I don’t know how it happened but today’s the day!
Yay! It snuck up on me and I also didn’t quite realize how sad it would be… We’ve been practicing for the ceremony for the past two days, and classes for my Jr. High 3rd years have been over for about a week and a half. Through it all I’ve been fine, but I was crying with the best of them when those kids walked out of the gym!
The ceremony itself is very similar to those I’ve experienced in America; the playing of the national anthem, calling of names, speeches and music. The main difference I noticed was the silence from the crowd. Not one noise outside of the occasional sniffle or the furious clicking of cameras came from the parent section. Of course, when the graduates filed out at the end the sniffles came hard and fast from every direction (including the kids), but that’s still a different ball game from the air horns and screaming and jumping I’ve come to expect!
The music in the ceremony was very sweet. One of the last songs was begun by the graduates, the rest of the students joined in on the second verse (another difference, all of the students were there to watch), and the teachers came in so the whole school was singing together for the final part. And when the graduates left the gym, they walked to the singing of all the younger students wishing them well via song. Needless to say there wasn’t a dry eye in the house, including mine, and though many of the boys tried valiantly to pass it off as hay fever, it was a rather weak disguise.
I was so puffed up with pride, they’ve all worked so incredibly hard this past year, and I was so full of love for the people they are I can’t imagine how the teachers who’ve known them from the start must have felt! They’ve watched them grow and know them better than I ever will. Regardless, I’m so thankful to have been a part of such an important moment in these kids’ lives. Seeing them with their families and being dragged over to meet them was also an interesting experience and a fascinating opportunity to get a glimpse into their lives. Your guesses as to who has the serious parents or who has the hippies or the farmers or the suits are confirmed or (radically) disproved!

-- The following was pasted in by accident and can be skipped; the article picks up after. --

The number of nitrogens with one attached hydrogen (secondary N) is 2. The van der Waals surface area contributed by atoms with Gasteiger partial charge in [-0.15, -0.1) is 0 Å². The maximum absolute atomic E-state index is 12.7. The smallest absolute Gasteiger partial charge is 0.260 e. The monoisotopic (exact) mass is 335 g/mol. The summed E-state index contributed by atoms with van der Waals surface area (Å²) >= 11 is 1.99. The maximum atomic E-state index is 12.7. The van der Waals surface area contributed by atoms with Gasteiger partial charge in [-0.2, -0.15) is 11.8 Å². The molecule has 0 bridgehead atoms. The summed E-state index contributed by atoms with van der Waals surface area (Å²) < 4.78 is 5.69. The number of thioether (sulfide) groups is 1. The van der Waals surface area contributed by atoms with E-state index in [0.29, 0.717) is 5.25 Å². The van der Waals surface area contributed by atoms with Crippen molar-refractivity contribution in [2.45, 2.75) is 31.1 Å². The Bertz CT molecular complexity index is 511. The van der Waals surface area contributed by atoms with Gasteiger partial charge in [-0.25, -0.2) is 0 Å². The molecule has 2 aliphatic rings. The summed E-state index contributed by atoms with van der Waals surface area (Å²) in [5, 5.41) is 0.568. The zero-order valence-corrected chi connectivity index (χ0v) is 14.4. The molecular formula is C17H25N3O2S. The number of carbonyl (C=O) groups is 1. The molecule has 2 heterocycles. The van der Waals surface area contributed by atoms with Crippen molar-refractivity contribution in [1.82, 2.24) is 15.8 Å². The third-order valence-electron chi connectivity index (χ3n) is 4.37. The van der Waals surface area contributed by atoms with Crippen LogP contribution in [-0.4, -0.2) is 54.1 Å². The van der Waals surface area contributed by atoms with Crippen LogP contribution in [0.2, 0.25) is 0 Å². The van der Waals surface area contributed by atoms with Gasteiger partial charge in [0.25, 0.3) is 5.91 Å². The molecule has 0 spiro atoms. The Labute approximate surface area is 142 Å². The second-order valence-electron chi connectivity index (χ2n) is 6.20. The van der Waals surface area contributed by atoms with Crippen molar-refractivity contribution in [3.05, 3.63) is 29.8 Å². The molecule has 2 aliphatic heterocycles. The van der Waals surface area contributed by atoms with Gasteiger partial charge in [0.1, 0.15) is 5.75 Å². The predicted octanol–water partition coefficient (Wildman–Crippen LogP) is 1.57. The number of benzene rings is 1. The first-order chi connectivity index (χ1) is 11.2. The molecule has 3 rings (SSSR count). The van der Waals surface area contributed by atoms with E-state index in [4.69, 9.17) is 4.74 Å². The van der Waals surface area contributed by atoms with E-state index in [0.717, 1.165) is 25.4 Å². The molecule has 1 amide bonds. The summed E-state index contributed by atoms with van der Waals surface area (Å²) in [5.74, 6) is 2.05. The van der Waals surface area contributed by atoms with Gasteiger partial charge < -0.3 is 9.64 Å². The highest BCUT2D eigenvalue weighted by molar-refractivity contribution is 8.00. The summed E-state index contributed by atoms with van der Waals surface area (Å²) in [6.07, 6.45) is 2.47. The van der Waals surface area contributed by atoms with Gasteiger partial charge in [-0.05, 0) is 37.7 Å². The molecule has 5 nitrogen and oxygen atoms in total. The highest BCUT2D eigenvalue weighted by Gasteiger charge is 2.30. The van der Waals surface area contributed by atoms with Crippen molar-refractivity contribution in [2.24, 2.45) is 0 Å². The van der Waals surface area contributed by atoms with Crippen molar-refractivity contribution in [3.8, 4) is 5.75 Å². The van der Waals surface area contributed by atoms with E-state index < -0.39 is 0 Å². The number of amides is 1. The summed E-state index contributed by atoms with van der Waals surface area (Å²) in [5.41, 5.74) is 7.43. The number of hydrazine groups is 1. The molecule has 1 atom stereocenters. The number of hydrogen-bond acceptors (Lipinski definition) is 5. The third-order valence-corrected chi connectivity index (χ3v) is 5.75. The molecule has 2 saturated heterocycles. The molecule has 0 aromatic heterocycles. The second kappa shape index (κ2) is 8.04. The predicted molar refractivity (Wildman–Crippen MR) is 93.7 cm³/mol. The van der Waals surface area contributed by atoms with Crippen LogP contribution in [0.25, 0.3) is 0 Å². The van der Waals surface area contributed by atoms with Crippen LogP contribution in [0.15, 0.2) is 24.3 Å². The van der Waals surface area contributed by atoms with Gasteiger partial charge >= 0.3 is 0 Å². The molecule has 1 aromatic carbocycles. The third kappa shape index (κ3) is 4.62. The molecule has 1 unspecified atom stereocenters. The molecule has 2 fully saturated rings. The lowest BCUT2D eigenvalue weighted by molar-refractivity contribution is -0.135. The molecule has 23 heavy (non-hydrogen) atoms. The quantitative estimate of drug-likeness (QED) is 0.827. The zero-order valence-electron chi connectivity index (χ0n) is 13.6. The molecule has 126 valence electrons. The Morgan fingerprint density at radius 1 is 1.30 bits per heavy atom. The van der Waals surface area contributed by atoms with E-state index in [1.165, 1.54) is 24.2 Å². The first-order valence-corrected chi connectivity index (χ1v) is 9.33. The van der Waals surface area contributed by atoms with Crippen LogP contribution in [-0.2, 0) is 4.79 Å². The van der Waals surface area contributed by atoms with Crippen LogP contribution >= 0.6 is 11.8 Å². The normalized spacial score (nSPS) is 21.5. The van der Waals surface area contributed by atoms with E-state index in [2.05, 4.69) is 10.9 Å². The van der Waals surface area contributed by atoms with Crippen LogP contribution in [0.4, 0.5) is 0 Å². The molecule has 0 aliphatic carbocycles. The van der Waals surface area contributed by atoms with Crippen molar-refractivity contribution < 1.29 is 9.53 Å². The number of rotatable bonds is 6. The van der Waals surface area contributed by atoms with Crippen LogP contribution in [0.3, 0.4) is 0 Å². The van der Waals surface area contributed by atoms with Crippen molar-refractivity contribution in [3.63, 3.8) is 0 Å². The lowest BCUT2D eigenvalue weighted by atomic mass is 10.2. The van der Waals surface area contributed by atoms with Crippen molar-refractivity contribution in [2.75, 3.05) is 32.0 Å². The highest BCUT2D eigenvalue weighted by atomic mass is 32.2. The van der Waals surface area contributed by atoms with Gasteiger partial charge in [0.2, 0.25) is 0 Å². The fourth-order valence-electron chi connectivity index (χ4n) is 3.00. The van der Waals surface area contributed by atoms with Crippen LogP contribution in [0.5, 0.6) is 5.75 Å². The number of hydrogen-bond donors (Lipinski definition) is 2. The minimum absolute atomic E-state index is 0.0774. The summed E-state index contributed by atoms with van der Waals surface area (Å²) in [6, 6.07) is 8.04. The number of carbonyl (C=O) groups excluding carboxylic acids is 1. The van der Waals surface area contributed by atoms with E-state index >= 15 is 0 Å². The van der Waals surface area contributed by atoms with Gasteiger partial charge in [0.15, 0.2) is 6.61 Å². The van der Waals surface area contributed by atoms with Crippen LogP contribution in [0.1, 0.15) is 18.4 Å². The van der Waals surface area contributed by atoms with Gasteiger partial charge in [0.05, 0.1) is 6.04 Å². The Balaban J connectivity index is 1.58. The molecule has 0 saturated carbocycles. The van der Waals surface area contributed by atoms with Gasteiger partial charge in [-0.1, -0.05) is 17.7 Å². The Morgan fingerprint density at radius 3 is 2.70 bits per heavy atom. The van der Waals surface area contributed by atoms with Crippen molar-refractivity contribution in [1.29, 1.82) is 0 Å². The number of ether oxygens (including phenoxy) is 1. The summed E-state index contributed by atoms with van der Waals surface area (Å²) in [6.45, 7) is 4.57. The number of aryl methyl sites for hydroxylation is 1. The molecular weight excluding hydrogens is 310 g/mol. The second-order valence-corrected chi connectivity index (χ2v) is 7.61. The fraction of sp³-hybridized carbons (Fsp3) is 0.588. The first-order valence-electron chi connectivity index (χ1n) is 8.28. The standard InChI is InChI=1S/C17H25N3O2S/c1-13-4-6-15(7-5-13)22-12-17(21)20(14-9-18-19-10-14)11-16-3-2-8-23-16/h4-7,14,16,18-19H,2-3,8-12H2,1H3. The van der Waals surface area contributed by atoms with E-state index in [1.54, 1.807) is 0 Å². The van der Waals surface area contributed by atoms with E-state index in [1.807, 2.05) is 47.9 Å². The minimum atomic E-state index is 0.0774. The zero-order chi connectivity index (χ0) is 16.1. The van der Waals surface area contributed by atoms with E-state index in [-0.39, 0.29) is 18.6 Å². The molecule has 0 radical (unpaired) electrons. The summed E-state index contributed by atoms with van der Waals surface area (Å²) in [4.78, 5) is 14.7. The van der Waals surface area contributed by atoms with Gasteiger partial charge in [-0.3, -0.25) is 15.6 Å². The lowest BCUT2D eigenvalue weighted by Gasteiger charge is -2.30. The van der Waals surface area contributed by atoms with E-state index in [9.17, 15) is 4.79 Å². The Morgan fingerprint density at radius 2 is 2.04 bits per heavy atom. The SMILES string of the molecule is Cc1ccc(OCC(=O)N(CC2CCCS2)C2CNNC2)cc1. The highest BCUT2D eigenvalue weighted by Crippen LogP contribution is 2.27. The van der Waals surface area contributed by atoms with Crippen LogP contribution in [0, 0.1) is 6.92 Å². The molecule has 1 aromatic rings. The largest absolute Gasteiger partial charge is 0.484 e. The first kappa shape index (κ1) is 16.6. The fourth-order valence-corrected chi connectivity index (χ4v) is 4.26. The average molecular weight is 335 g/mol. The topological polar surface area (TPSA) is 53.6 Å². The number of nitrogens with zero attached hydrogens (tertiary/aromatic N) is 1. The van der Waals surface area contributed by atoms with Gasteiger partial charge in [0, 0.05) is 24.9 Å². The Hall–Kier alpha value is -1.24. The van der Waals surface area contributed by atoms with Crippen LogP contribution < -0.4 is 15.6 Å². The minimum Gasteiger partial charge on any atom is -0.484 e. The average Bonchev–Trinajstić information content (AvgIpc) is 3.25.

That’s something I love about living in Japan versus just coming to visit; I’m a part of this community and a part of the lives of these kids. I know them and their parents want me to come for tea and say “hello” in the market (it’s super sweet when they use what English they have on me before falling back to Japanese). I’m involved and included in the good times and asked for help in the bad times. I’m able to see the culture up close and truly become enmeshed in it. When you simply visit a place, no matter how often you interact with locals, you aren’t adopted into the culture and the community as thoroughly and whole heartedly as you are if you are seen as a permanent resident, as a neighbor. Living in a foreign country opens your eyes to so many new ways of thinking and doing things, you’ll really never be the same. I say it a lot but I really do highly highly recommend it to everyone!!!
On another note, Graduation Day also marked the 4 year anniversary of the Great East Japan Earthquake. It was felt really strongly here in Hokota, the fault ruptured down to offshore Ibaraki after all, and the stories I hear from my coworkers are scary, to say the least. The school had everyone stop what they were doing and we observed a minute of silence at 2:46PM, the time when so many lives changed forever. The strength and resiliency of the Japanese people never ceases to amaze me. Recovery is still ongoing and will be for some time to come, but from everything I’ve witnessed since moving here and everything I’ve heard, I am completely confident that Japan will get there and will be 10 times better than ever before!